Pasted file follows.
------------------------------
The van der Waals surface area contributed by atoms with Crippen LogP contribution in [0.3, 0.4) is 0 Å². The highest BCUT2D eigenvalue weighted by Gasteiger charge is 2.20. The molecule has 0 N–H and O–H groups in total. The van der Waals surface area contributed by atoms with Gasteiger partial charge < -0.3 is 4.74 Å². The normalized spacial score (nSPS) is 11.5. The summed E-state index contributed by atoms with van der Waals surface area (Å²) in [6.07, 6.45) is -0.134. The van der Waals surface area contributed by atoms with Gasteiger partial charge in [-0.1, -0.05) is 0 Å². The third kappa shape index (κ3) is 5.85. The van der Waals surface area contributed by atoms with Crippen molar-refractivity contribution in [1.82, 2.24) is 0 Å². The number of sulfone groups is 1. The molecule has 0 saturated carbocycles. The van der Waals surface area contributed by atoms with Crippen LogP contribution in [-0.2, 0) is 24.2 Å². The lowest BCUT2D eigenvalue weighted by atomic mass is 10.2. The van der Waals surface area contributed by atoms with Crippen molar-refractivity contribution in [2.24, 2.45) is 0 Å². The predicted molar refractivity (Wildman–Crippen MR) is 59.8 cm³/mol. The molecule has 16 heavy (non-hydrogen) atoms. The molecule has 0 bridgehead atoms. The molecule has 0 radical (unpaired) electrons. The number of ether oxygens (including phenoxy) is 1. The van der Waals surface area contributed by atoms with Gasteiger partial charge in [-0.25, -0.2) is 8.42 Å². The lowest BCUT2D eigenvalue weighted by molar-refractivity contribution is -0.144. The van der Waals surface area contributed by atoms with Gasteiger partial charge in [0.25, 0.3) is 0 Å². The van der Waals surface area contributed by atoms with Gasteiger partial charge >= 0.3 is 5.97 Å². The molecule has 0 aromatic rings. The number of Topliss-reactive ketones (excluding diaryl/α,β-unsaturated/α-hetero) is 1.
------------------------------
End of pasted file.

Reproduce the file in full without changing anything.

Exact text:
The van der Waals surface area contributed by atoms with Crippen LogP contribution in [0.3, 0.4) is 0 Å². The highest BCUT2D eigenvalue weighted by Gasteiger charge is 2.20. The molecule has 0 N–H and O–H groups in total. The van der Waals surface area contributed by atoms with Gasteiger partial charge < -0.3 is 4.74 Å². The normalized spacial score (nSPS) is 11.5. The summed E-state index contributed by atoms with van der Waals surface area (Å²) in [6.07, 6.45) is -0.134. The van der Waals surface area contributed by atoms with Gasteiger partial charge in [-0.1, -0.05) is 0 Å². The third kappa shape index (κ3) is 5.85. The van der Waals surface area contributed by atoms with Crippen molar-refractivity contribution in [1.82, 2.24) is 0 Å². The number of sulfone groups is 1. The molecule has 0 saturated carbocycles. The van der Waals surface area contributed by atoms with Crippen LogP contribution in [-0.2, 0) is 24.2 Å². The lowest BCUT2D eigenvalue weighted by atomic mass is 10.2. The van der Waals surface area contributed by atoms with Crippen molar-refractivity contribution in [2.24, 2.45) is 0 Å². The predicted molar refractivity (Wildman–Crippen MR) is 59.8 cm³/mol. The molecule has 16 heavy (non-hydrogen) atoms. The molecule has 0 bridgehead atoms. The molecule has 0 radical (unpaired) electrons. The number of ether oxygens (including phenoxy) is 1. The van der Waals surface area contributed by atoms with Gasteiger partial charge in [-0.25, -0.2) is 8.42 Å². The lowest BCUT2D eigenvalue weighted by molar-refractivity contribution is -0.144. The van der Waals surface area contributed by atoms with Gasteiger partial charge in [0.25, 0.3) is 0 Å². The van der Waals surface area contributed by atoms with Gasteiger partial charge >= 0.3 is 5.97 Å². The molecule has 0 aromatic rings. The number of Topliss-reactive ketones (excluding diaryl/α,β-unsaturated/α-hetero) is 1.